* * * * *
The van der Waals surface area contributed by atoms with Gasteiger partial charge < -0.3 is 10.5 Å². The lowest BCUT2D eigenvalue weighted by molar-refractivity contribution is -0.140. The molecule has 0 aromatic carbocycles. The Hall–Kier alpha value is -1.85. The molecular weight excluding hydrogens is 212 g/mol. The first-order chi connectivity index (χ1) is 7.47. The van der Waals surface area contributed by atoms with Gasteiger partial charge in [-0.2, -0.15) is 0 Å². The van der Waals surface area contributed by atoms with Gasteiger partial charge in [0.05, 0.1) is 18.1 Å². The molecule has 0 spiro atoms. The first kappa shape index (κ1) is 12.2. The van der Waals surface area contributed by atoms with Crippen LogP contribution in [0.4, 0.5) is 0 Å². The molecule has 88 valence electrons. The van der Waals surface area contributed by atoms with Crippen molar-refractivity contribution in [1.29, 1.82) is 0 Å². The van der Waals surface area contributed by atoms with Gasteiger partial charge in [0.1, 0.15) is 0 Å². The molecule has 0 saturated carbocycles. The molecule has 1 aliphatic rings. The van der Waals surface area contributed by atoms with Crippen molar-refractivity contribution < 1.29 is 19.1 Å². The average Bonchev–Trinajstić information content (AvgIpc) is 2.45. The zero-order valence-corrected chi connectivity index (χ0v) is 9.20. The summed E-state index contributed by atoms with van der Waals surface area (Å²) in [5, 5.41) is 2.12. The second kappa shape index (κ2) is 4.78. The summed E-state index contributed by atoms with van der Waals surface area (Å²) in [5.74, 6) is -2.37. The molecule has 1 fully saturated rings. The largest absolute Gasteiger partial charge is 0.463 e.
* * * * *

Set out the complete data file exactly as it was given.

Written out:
The van der Waals surface area contributed by atoms with Gasteiger partial charge < -0.3 is 10.5 Å². The lowest BCUT2D eigenvalue weighted by molar-refractivity contribution is -0.140. The molecule has 0 aromatic carbocycles. The Hall–Kier alpha value is -1.85. The molecular weight excluding hydrogens is 212 g/mol. The first-order chi connectivity index (χ1) is 7.47. The van der Waals surface area contributed by atoms with Gasteiger partial charge in [-0.2, -0.15) is 0 Å². The van der Waals surface area contributed by atoms with Gasteiger partial charge in [0.05, 0.1) is 18.1 Å². The molecule has 0 spiro atoms. The first kappa shape index (κ1) is 12.2. The van der Waals surface area contributed by atoms with Crippen LogP contribution in [0.4, 0.5) is 0 Å². The molecule has 88 valence electrons. The van der Waals surface area contributed by atoms with Crippen molar-refractivity contribution in [1.29, 1.82) is 0 Å². The van der Waals surface area contributed by atoms with Gasteiger partial charge in [0.1, 0.15) is 0 Å². The molecule has 0 saturated carbocycles. The molecule has 1 aliphatic rings. The van der Waals surface area contributed by atoms with Crippen molar-refractivity contribution < 1.29 is 19.1 Å². The average Bonchev–Trinajstić information content (AvgIpc) is 2.45. The zero-order valence-corrected chi connectivity index (χ0v) is 9.20. The summed E-state index contributed by atoms with van der Waals surface area (Å²) in [5, 5.41) is 2.12. The second kappa shape index (κ2) is 4.78. The summed E-state index contributed by atoms with van der Waals surface area (Å²) in [5.74, 6) is -2.37. The molecule has 1 fully saturated rings. The largest absolute Gasteiger partial charge is 0.463 e.